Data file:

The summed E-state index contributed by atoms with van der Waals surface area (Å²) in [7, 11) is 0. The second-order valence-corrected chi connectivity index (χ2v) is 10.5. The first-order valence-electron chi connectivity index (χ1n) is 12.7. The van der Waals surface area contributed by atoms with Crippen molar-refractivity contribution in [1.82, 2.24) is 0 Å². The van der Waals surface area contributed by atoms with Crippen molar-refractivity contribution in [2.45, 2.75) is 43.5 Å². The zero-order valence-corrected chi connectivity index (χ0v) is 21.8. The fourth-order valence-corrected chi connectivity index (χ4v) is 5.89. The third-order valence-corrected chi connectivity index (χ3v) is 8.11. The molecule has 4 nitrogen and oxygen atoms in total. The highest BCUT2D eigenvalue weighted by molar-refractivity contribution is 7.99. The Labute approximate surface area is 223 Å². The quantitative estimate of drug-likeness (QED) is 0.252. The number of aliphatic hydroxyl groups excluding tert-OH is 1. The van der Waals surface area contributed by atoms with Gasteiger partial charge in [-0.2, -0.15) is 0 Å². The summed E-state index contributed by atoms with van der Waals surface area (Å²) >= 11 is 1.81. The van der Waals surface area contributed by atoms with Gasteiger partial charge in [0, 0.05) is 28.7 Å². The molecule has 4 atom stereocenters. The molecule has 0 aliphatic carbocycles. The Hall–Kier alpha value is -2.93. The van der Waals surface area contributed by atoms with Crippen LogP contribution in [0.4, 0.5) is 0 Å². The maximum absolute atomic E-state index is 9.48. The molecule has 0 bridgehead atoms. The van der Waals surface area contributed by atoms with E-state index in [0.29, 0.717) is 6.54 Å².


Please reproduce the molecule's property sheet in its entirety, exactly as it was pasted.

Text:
The summed E-state index contributed by atoms with van der Waals surface area (Å²) in [7, 11) is 0. The second-order valence-corrected chi connectivity index (χ2v) is 10.5. The first-order valence-electron chi connectivity index (χ1n) is 12.7. The van der Waals surface area contributed by atoms with Crippen molar-refractivity contribution in [1.82, 2.24) is 0 Å². The van der Waals surface area contributed by atoms with Crippen molar-refractivity contribution in [2.45, 2.75) is 43.5 Å². The zero-order valence-corrected chi connectivity index (χ0v) is 21.8. The fourth-order valence-corrected chi connectivity index (χ4v) is 5.89. The third-order valence-corrected chi connectivity index (χ3v) is 8.11. The molecule has 4 nitrogen and oxygen atoms in total. The highest BCUT2D eigenvalue weighted by molar-refractivity contribution is 7.99. The Labute approximate surface area is 223 Å². The quantitative estimate of drug-likeness (QED) is 0.252. The number of aliphatic hydroxyl groups excluding tert-OH is 1. The van der Waals surface area contributed by atoms with Gasteiger partial charge in [-0.2, -0.15) is 0 Å². The summed E-state index contributed by atoms with van der Waals surface area (Å²) >= 11 is 1.81. The van der Waals surface area contributed by atoms with Gasteiger partial charge in [0, 0.05) is 28.7 Å². The molecule has 4 atom stereocenters. The molecule has 0 aliphatic carbocycles. The Hall–Kier alpha value is -2.93. The van der Waals surface area contributed by atoms with Crippen LogP contribution in [0.4, 0.5) is 0 Å². The maximum absolute atomic E-state index is 9.48. The molecule has 0 bridgehead atoms. The van der Waals surface area contributed by atoms with E-state index in [0.29, 0.717) is 6.54 Å².